[Snort-users] trouble with online mode

James Lay jlay at ...13475...
Sun Dec 14 14:48:12 EST 2014

On Sat, 2014-12-13 at 16:02 -0500, Sec_Aficionado wrote: 

> ---- quoted message follows ----
> Ah....yea that's the issue. With --daq-mode inline snort will create
> it's own bridge (that you have no control over). This type of
> deployment works really well as having snort on it's own machine
> inline such as: (Internet) <-> (SnortIPS) <-> (LinuxRouter) <->
> (Switch) I think you and I were in the same boat where we had a linux
> router that we wanted to put IPS on. You can use the nfq daq
> functionality like so:
> snort -Q -D --daq nfq --daq-var device=eth0 --daq-var queue=1
> -c /usr/local/etc/snort/snort.conf /sbin/iptables -t nat -I PREROUTING
> -j NFQUEUE --queue-num 1 or /sbin/iptables -I INPUT -j NFQUEUE
> --queue-num 1 
> But I'm going to be honest...I never got nfq to work well. There's a
> thread on the list that talks heavily about this, but in a nutshell as
> soon as a packet hits the snort queue, it is either dropped as an IPS
> hit, or accepted and sent along, which means any iptables rules AFTER
> the snort queue rule are not referenced, so be warned and make sure to
> nmap the external IP after you make the changes. It really seems like
> the IPS functionality is more suited for the IPS on it's own dedicated
> machine and not integrated into a router. My two cents :) James
> ---- end of quoted message ---- 
> James,
> I wonder if you ever got this setup to work. I found the following
> suggestions in a suricata configuration guide. They use FORWARD
> instead of INPUT. I have to do some reading before I test this but I'd
> like to know if you have any advice.
> I would really like to get snort to work as an IPS in a
> firewall/router box, rather than in a separate machine.
> Thanks!
> The following is an excerpt
> from: https://redmine.openinfosecfoundation.org/projects/suricata/wiki/Setting_up_IPSinline_for_Linux
> There is also a way to use iptables with multiple networks (and
> interface cards). Example:
> sudo iptables -I FORWARD -i eth0 -o eth1 -j NFQUEUE
> sudo iptables -I FORWARD -i eth1 -o eth0 -j NFQUEUE
> The options -i (input) -o (output) can be combined with all previous
> mentioned options
> If you would stop Suricata and use internet, the traffic will not come
> through. To make internet work correctly, you have to erase all
> iptable rules.
> Sent from my mobile
> Any weird stuff is autocorrect's fault

HI Again,

So...after spending about four hours on this, I think I have actually
got this to work as expected.  Keep in mind this is JUST on the FORWARD
table, and was tested on a bridged instance, but I'm betting this will
work just fine on a routed instance as well.  In a nutshell, the secret
is mangle in the FORWARD table.  My test setup was a server,, connected via crossover cable to another linux machine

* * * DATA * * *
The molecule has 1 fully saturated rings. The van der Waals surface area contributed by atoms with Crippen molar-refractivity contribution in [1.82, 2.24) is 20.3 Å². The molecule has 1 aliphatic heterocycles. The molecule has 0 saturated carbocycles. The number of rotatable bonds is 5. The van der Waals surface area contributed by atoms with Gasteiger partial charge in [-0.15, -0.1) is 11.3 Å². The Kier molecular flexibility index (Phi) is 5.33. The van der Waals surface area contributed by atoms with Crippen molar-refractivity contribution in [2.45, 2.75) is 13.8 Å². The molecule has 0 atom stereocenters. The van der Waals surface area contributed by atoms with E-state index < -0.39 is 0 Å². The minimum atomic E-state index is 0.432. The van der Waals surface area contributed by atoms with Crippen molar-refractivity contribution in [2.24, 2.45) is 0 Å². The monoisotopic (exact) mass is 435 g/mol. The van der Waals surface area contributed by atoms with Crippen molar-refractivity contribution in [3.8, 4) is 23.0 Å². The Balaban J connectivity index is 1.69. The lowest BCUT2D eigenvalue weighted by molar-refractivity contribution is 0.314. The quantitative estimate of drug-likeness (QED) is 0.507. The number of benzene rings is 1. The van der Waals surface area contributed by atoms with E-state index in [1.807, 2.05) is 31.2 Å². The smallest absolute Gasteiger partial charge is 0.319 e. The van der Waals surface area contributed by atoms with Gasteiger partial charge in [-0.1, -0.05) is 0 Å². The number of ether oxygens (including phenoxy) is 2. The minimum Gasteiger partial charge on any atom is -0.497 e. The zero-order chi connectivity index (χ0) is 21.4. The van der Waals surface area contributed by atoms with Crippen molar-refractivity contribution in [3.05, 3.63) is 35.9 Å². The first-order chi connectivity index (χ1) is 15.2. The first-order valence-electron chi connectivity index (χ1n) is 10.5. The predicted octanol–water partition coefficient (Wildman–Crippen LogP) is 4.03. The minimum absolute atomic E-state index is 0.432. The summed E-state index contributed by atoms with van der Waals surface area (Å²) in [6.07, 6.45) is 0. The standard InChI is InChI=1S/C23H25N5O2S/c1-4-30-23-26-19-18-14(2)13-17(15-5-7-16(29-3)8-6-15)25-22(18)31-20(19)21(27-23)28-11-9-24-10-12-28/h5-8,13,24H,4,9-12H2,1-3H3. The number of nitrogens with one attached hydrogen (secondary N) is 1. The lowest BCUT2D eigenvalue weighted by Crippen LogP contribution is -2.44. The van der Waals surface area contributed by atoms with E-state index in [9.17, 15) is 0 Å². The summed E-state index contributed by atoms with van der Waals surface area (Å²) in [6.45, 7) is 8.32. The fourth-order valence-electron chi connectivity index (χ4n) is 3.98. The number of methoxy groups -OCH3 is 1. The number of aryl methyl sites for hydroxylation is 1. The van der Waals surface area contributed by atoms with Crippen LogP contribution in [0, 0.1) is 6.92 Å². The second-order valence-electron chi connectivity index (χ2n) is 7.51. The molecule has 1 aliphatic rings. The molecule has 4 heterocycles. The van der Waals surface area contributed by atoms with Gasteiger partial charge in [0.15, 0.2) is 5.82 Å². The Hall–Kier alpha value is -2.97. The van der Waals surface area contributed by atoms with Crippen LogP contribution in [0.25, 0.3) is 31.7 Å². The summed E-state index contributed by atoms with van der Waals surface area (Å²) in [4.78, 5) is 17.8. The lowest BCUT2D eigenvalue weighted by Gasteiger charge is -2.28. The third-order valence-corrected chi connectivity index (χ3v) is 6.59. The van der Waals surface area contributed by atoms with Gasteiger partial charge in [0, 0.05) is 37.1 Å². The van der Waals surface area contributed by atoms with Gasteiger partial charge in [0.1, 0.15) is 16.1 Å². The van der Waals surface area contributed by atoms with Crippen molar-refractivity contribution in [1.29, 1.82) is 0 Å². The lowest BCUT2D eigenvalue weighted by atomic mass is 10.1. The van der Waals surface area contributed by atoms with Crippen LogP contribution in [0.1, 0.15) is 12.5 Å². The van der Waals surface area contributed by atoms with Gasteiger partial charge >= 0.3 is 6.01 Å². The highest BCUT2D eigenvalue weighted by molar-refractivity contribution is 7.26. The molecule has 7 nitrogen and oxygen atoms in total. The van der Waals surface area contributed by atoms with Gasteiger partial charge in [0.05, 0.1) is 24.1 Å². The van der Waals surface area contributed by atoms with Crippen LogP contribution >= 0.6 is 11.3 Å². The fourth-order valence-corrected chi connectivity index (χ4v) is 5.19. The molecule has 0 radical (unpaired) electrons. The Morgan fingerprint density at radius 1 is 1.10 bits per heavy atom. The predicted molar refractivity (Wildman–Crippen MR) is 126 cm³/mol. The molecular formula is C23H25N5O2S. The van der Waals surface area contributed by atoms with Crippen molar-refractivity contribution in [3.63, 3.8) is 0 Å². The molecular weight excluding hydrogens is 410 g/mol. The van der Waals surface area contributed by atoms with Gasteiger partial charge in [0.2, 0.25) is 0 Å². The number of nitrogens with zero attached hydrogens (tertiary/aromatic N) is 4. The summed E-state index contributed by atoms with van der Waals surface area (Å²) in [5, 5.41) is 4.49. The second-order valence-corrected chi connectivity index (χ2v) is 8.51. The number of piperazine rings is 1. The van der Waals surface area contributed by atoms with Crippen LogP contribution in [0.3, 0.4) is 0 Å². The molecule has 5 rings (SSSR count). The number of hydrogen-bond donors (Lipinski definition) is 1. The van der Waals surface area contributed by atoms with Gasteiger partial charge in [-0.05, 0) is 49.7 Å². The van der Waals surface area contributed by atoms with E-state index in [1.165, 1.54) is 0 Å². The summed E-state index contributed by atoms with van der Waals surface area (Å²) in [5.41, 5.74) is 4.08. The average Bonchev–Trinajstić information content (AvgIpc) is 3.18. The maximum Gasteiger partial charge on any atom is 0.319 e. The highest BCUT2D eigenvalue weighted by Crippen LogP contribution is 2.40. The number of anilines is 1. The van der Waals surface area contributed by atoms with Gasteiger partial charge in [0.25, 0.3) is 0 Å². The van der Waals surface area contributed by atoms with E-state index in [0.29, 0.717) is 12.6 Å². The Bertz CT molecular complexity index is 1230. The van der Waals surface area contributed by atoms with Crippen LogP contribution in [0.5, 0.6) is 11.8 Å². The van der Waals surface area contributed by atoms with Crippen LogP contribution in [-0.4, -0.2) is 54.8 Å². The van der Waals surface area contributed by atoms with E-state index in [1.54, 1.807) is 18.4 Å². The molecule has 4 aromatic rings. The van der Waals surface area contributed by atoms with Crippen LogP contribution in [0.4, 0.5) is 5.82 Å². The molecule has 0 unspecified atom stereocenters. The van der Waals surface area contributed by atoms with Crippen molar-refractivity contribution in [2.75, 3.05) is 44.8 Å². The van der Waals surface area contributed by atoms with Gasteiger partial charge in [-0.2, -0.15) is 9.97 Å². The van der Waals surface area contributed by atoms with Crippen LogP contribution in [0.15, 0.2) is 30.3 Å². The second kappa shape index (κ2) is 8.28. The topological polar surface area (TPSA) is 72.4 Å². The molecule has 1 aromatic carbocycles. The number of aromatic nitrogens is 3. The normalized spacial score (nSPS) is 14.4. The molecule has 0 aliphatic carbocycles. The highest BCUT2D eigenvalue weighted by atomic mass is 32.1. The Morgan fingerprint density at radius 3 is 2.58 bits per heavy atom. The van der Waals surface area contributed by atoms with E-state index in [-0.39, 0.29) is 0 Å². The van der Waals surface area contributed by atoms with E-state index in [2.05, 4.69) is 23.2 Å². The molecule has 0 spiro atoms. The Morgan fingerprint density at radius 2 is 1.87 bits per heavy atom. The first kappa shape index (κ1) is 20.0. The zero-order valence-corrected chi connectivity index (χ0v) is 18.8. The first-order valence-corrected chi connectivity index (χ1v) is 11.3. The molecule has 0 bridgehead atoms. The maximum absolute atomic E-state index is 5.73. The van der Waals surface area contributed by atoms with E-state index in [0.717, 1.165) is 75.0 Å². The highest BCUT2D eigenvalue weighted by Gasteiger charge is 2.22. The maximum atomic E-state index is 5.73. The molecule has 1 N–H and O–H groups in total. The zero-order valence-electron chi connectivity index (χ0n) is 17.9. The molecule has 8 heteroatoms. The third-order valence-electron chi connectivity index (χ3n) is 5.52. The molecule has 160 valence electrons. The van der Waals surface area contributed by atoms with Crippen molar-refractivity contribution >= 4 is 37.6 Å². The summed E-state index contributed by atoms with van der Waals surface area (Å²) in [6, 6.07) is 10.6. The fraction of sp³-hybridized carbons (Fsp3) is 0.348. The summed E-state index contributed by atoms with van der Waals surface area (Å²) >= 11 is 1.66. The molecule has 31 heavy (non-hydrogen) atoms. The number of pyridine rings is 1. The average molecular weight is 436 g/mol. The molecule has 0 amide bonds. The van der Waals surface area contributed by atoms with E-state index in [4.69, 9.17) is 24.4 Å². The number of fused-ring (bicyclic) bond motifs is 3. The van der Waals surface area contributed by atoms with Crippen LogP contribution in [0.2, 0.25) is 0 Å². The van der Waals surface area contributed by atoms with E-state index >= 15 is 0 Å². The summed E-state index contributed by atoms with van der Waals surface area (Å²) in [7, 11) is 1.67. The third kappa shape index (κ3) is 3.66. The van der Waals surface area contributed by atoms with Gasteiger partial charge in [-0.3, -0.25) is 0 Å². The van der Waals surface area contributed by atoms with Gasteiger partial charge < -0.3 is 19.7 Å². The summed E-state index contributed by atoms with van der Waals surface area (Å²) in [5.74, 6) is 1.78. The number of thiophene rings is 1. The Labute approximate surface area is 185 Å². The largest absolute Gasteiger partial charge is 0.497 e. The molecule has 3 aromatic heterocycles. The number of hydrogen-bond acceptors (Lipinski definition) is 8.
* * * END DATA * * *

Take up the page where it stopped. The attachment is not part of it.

with two NICs, and bridging the NICs.  The last bit is my attacking
machine,  Setup below:

sudo snort -Q -A console --daq nfq --daq-var device=br0 --daq-var
queue=1 -c /opt/etc/snort/snort.conf -k none

drop tcp any any -> any $HTTP_PORTS (msg:"HTTP Traffic Index Get";
content:"index"; http_uri; sid:1000003; rev:1;)


You can change the default  FORWARD from ACCEPT to drop like so, -P
FORWARD DROP, but I wasn't able to get firewall logs doing that, so
instead I set to ACCEPT, then add the log and drop below:
$IPTABLES -F -t raw
$IPTABLES -F -t mangle
$IPTABLES -F -t nat
$IPTABLES -F -t filter
$IPTABLES -t mangle -A FORWARD -j NFQUEUE --queue-num 1
$IPTABLES -A FORWARD -d -p tcp --dport 80 -j ACCEPT
$IPTABLES -A FORWARD -i br0 -m conntrack --ctstate RELATED,ESTABLISHED
$IPTABLES -A FORWARD -i br0 -m conntrack --ctstate NEW -d
-j LOG
$IPTABLES -A FORWARD -i br0 -m conntrack --ctstate NEW -d

And the results..first listening ports:
[09:34:44 powerbook:~$ sudo netstat -lpn
Active Internet connections (only servers)
Proto Recv-Q Send-Q Local Address           Foreign Address
State       PID/Program name
tcp        0      0   *
LISTEN      2447/inetd      
tcp        0      0   *
LISTEN      2556/smbd       
tcp        0      0   *
LISTEN      1718/rpcbind    
tcp        0      0    *
LISTEN      2909/sshd       
tcp        0      0    *
LISTEN      2825/master     
tcp        0      0 *
LISTEN      1755/rpc.statd  
tcp        0      0   *
LISTEN      2556/smbd       
tcp6       0      0 :::139                  :::*
LISTEN      2556/smbd       
tcp6       0      0 :::111                  :::*
LISTEN      1718/rpcbind    
tcp6       0      0 :::80                   :::*
LISTEN      2168/apache2    
tcp6       0      0 :::48402                :::*
LISTEN      1755/rpc.statd  
tcp6       0      0 :::22                   :::*
LISTEN      2909/sshd       
tcp6       0      0 :::25                   :::*
LISTEN      2825/master     
tcp6       0      0 :::445                  :::*
LISTEN      2556/smbd       

Nmap results:
Nmap scan report for
Host is up (0.00051s latency).
Not shown: 998 filtered ports
80/tcp open  http

Snort results:
root at ...11994...:~# wget
--2014-12-14 02:36:11--
Connecting to connected.
HTTP request sent, awaiting response... 

12/14-09:36:12.712270  [Drop] [**] [1:1000003:1] HTTP Traffic Index Get
[**] [Priority: 0] {TCP} ->

root at ...11994...:~# wget
--2014-12-14 02:36:48--
Connecting to connected.
HTTP request sent, awaiting response... 200 OK
Length: 177 [text/html]
Saving to: `other.html.5'

100%[============================================================>] 177
--.-K/s   in 0s      

2014-12-14 02:36:48 (12.0 MB/s) - `other.html' saved [177/177]

Give that a go.


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